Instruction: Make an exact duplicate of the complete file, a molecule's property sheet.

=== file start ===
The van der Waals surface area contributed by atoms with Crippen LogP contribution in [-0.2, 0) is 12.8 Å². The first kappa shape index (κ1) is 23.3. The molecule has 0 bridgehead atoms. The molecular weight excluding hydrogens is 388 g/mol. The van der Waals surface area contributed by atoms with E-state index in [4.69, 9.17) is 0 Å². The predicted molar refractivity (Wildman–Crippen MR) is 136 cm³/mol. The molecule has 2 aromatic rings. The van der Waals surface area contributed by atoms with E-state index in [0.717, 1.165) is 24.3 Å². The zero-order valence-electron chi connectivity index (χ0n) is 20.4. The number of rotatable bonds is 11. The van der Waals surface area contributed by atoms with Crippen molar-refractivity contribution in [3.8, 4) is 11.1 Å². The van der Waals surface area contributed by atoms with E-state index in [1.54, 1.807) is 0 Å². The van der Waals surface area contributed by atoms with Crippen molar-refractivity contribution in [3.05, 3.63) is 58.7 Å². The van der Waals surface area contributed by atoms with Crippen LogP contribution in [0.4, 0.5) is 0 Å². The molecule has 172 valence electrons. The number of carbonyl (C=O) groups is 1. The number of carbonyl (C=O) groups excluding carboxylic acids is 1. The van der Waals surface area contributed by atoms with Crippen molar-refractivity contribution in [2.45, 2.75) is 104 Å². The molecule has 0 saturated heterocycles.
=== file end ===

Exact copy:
The van der Waals surface area contributed by atoms with Crippen LogP contribution in [-0.2, 0) is 12.8 Å². The first kappa shape index (κ1) is 23.3. The molecule has 0 bridgehead atoms. The molecular weight excluding hydrogens is 388 g/mol. The van der Waals surface area contributed by atoms with E-state index in [4.69, 9.17) is 0 Å². The predicted molar refractivity (Wildman–Crippen MR) is 136 cm³/mol. The molecule has 2 aromatic rings. The van der Waals surface area contributed by atoms with E-state index in [0.717, 1.165) is 24.3 Å². The zero-order valence-electron chi connectivity index (χ0n) is 20.4. The number of rotatable bonds is 11. The van der Waals surface area contributed by atoms with Crippen molar-refractivity contribution in [3.8, 4) is 11.1 Å². The van der Waals surface area contributed by atoms with E-state index in [1.54, 1.807) is 0 Å². The van der Waals surface area contributed by atoms with Crippen molar-refractivity contribution in [3.05, 3.63) is 58.7 Å². The van der Waals surface area contributed by atoms with Crippen LogP contribution in [0.4, 0.5) is 0 Å². The molecule has 172 valence electrons. The number of carbonyl (C=O) groups is 1. The number of carbonyl (C=O) groups excluding carboxylic acids is 1. The van der Waals surface area contributed by atoms with Crippen molar-refractivity contribution in [2.45, 2.75) is 104 Å². The molecule has 0 saturated heterocycles.